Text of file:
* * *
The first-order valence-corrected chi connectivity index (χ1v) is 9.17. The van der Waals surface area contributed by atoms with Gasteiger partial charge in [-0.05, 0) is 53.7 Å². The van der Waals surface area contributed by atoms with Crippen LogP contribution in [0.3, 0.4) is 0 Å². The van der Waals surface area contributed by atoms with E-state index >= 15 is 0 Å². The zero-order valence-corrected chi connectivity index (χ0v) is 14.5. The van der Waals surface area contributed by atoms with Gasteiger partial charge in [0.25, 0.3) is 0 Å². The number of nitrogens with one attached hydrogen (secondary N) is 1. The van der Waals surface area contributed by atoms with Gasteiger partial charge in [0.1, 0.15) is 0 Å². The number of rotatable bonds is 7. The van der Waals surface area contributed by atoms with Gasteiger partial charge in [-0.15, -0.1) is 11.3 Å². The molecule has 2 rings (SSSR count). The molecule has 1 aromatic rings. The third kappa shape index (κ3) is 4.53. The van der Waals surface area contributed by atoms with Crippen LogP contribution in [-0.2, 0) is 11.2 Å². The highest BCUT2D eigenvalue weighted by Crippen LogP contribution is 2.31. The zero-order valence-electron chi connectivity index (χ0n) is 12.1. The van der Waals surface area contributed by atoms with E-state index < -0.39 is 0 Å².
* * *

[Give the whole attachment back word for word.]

The first-order valence-corrected chi connectivity index (χ1v) is 9.17. The van der Waals surface area contributed by atoms with Gasteiger partial charge in [-0.05, 0) is 53.7 Å². The van der Waals surface area contributed by atoms with Crippen LogP contribution in [0.3, 0.4) is 0 Å². The van der Waals surface area contributed by atoms with E-state index >= 15 is 0 Å². The zero-order valence-corrected chi connectivity index (χ0v) is 14.5. The van der Waals surface area contributed by atoms with Gasteiger partial charge in [0.25, 0.3) is 0 Å². The number of nitrogens with one attached hydrogen (secondary N) is 1. The van der Waals surface area contributed by atoms with Gasteiger partial charge in [0.1, 0.15) is 0 Å². The number of rotatable bonds is 7. The van der Waals surface area contributed by atoms with Gasteiger partial charge in [-0.15, -0.1) is 11.3 Å². The molecule has 2 rings (SSSR count). The molecule has 1 aromatic rings. The third kappa shape index (κ3) is 4.53. The van der Waals surface area contributed by atoms with Crippen LogP contribution in [-0.2, 0) is 11.2 Å². The highest BCUT2D eigenvalue weighted by Crippen LogP contribution is 2.31. The zero-order valence-electron chi connectivity index (χ0n) is 12.1. The van der Waals surface area contributed by atoms with E-state index < -0.39 is 0 Å².